Thursday, April 10, 2014

Mickey Rooney; Only the Bad Die Old?


Mickey Rooney died a few days ago.  He just barely missed living till age 94.  And, with his longevity, he pretty well shot down the theory that our creator bestows long life to those blessed with some measure of merit.

Mickey Rooney was as close in personality to Richard Nixon than any public figure I know.  He was always "on", lived for superficialities, had such a dark soul that it could just not be kept submerged....just as Nixon could not be content with overwhelming voting majorities and political victories, Rooney could just not handle success.  

I read several biographies of both Nixon and Rooney, probably because they were such fascinating characters, flawed to the much so that you studied them to try and figure out what made them click.

Old MGM fans, now long dead, claim Mickey was an absolute monster when he was the most popular at the box office in the late 30's.  Even the old protective studio system could not cover up Rooney's destructive wanderings through Hollywood humanity.  He was conceited, prideful, cruel and, apparently suffering from a "little man" complex, had an insatiable appetite for stomping on anyone he felt was beneath him and therefore vulnerable.

I dare you to watch Richard Nixon making a speech; he would smile at the most inopportune moments, a smile not coming naturally to him, and you look at those beady eyes and you could see the storms brewing underneath.  Rooney was the same way; he would start off talking about something positive, and then begin recitals of the long train of folks who wronged him.  He could be wearing a smile on stage, then savage some curtain puller as soon as he got behind the curtains.

I could forgive Rooney a bit if I didn't detest those Andy Hardy movies, and those "let's build a barn and put on a show" flicks with Judy Garland.  Watch any Rooney scene for five minutes and you'll see the over-acting, the phony baloney overdone smile or look of woe.  And when Rooney was no longer "cute", and when he went bald and rotund, there was nothing left of the artifice that Rooney so desperately depended on.

And so he became a tragic figure.  Desperate for more fame, desperate for the love of an audience, like Milton Berle, he would hog the stage, wring out every worthwhile word and gesture until there was nothing left and you became embarrassed for him..for he seemed incapable of it himself.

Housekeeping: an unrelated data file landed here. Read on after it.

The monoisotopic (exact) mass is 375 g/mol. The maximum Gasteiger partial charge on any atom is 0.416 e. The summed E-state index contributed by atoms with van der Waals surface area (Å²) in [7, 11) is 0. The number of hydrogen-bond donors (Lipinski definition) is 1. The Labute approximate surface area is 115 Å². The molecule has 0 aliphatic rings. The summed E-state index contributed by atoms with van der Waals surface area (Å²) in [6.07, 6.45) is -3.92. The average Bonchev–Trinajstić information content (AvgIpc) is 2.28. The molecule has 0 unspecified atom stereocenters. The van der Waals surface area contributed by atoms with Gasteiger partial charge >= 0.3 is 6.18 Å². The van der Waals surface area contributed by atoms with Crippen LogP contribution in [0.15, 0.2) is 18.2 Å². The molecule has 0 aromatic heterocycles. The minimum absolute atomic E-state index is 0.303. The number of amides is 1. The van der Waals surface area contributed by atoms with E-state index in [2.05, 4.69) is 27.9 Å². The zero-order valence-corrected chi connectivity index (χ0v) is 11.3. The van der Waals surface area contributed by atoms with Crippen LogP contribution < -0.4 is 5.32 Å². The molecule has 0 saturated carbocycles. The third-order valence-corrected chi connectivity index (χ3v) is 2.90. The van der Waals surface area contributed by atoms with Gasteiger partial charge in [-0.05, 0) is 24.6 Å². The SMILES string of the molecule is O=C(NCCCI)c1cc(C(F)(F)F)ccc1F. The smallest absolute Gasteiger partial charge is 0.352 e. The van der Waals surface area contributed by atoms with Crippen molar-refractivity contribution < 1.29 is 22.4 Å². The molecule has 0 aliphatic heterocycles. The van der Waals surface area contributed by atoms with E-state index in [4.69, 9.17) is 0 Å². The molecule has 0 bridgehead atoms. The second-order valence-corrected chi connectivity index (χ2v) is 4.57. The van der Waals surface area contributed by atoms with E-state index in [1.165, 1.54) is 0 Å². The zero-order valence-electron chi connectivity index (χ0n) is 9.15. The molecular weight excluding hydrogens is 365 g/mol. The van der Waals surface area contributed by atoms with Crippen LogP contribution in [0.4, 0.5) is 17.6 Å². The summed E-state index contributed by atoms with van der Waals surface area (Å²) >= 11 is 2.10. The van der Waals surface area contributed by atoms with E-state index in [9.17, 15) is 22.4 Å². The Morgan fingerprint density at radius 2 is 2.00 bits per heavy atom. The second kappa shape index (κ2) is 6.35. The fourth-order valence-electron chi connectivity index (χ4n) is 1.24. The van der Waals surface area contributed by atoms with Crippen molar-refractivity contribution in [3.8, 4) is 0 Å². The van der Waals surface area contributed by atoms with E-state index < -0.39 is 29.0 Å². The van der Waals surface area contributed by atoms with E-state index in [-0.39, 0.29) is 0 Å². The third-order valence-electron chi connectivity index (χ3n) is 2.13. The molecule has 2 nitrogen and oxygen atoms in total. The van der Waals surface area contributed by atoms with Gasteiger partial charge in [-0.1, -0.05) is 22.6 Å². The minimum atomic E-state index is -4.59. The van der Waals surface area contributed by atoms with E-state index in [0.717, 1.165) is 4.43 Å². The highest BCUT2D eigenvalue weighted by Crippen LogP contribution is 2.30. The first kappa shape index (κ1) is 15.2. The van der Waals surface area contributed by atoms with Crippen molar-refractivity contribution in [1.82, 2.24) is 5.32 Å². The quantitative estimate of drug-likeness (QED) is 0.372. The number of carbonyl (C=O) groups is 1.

His personal life was no better.  He plowed through eight wives and, in his later years, claimed every single blood relative had forsaken him, abused him, failed to worship him...and in his last will made sure they were left nothing except one last drop of hate and anger spewed hours after his death.

Maybe the good do die young.  But it's sure as hell not true that all the good ones die old.  Mickey Rooney had nearly 94 years to sit and chew on his own poison.



Anonymous said...

Sad indeed, acting is but a facade. Eight marriages always proclaim the rest of the story. Mickey was an empty soul blessed with longevity genes, he actually lived in his own personal hell, had no real friends, discarded people on a whim. Much of Hollywood took lessons from him, do you wonder why our culture is moraly bankrupt?

Anonymous said...

Your assessment of mister Rooney, although poorly timed,is pretty much spot-on except for your evaluation of his acting abilities. You apparently have never seen "The Black Stallion". You should. It is an unforgettable performance by an actor who truly knows his craft.

Anonymous said...

He was a craftsman no doubt, I never doubted his acting, the proof is in the pudding. All acting is a facade is the point I was making.

A Modest Scribler said...

Anon 1, 2, & 3; thanks for your comments. As to the reference to The Black Stallion, yes, I have seen it; the only prop I would offer is he didn't overact as much in that movie as others. But, hey, I have no argument with anyone who enjoyed the guy's movies. Good for them...I just couldn't get past the nearly slobbering enthusiasm in those "let's put on a show" flicks with Judy, et al.